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Research and Publications Database

The NRFSN research and publications database leads users to regionally relevant fire science. There are more than 2,900 documents, which have been carefully categorized by the NRFSN to highlight topics and ecosystems important in the Northern Rockies Region. Categorized resources include records from the Joint Fire Science Program (JFSP), Fire Research and Management Exchange System (FRAMES), and Fire Effects Information System (FEIS).

Note: Additional Northern Rockies fire research is available from our Webinar & Video Archive.

Hints: By default, the Search Terms box reads and searches for terms as if there were AND operators between them. To search for one or more terms, use the OR operator. Use quotation marks around phrases or to search for exact terms. To maximize the search function, use the Search Terms box for other information (e.g. author(s), date, species of interest, additional fire topics) together with the topic, ecosystem, and/or resource type terms from the lists. Additional information is available in our documents on topics, ecosystems, and types.

408 results

Simulating an advancing fire front may be achieved within a Lagrangian or Eulerian framework. In the former, independently moving markers are connected to form a fire front, whereas in the latter, values representing the moving front are calculated at points within a fixed grid. Despite a mathematical equivalence between the two...
Author(s): Anthony S. Bova, William E. Mell, Chad M. Hoffman
Year Published: 2016
Type: Document : Book or Chapter or Journal Article
A lengthening of the fire season, coupled with higher temperatures, increases the probability of fires throughout much of western North America. Although regional variation in the frequency of fires is well established, attempts to predict the occurrence of fire at a spatial resolution <10 km2 have generally been unsuccessful. We...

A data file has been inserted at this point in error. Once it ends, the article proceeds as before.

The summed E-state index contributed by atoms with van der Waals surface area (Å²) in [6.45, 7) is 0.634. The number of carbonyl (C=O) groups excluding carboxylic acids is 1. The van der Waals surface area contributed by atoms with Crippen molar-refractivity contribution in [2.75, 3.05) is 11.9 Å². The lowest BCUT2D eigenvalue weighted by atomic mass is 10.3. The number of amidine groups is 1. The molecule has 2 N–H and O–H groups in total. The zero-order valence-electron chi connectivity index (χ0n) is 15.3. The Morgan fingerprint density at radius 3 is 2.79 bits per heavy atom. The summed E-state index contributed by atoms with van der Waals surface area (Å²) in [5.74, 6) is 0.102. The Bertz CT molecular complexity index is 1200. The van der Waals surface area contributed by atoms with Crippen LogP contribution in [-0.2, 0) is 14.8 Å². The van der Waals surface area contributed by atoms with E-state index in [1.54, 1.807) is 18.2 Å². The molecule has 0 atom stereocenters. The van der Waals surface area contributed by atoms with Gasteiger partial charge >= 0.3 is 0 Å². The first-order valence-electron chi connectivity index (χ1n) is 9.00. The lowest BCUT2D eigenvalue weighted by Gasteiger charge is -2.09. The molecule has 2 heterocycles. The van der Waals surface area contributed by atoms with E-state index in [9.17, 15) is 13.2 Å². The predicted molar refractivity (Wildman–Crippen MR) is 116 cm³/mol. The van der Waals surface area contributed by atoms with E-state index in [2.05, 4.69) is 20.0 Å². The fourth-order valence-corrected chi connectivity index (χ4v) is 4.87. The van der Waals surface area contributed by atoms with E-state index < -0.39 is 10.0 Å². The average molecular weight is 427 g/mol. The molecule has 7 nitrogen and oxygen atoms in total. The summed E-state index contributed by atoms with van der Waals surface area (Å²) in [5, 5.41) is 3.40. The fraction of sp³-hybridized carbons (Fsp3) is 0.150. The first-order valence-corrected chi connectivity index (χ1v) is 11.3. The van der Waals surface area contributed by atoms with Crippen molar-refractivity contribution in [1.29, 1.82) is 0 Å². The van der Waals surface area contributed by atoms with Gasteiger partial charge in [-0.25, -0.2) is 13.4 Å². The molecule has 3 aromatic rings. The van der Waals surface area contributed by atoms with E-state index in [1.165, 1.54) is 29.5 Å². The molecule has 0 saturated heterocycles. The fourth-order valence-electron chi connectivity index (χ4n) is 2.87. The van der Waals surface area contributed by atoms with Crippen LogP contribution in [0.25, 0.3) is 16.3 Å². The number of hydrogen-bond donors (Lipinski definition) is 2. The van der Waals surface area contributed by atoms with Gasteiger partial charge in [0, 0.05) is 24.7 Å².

Author(s): Richard H. Waring, Nicholas C. Coops
Year Published: 2016
Type: Document : Book or Chapter or Journal Article
Lightning-caused wildfires account for a majority of burned area across the western United States (US), yet lightning remains among the more unpredictable spatiotemporal aspects of the fire environment and a challenge for both modeling and managing fire activity. A data synthesis of cloud-to-ground lightning strikes, climate and...
Author(s): John T. Abatzoglou, Crystal A. Kolden, Jennifer Balch, Bethany A. Bradley
Year Published: 2016
Type: Document : Book or Chapter or Journal Article
The environmental effect of extreme soil heating, such as occurs with the complete combustion of large downed wood during wildfires, is a post-fire management concern to forest managers. To address this knowledge gap, we stacked logs to create ‘mega-log’ burning conditions and compared the temperature, duration and penetration of...
Author(s): Jane E. Smith, Ariel D. Cowan, Stephen A. Fitzgerald
Year Published: 2016
Type: Document : Book or Chapter or Journal Article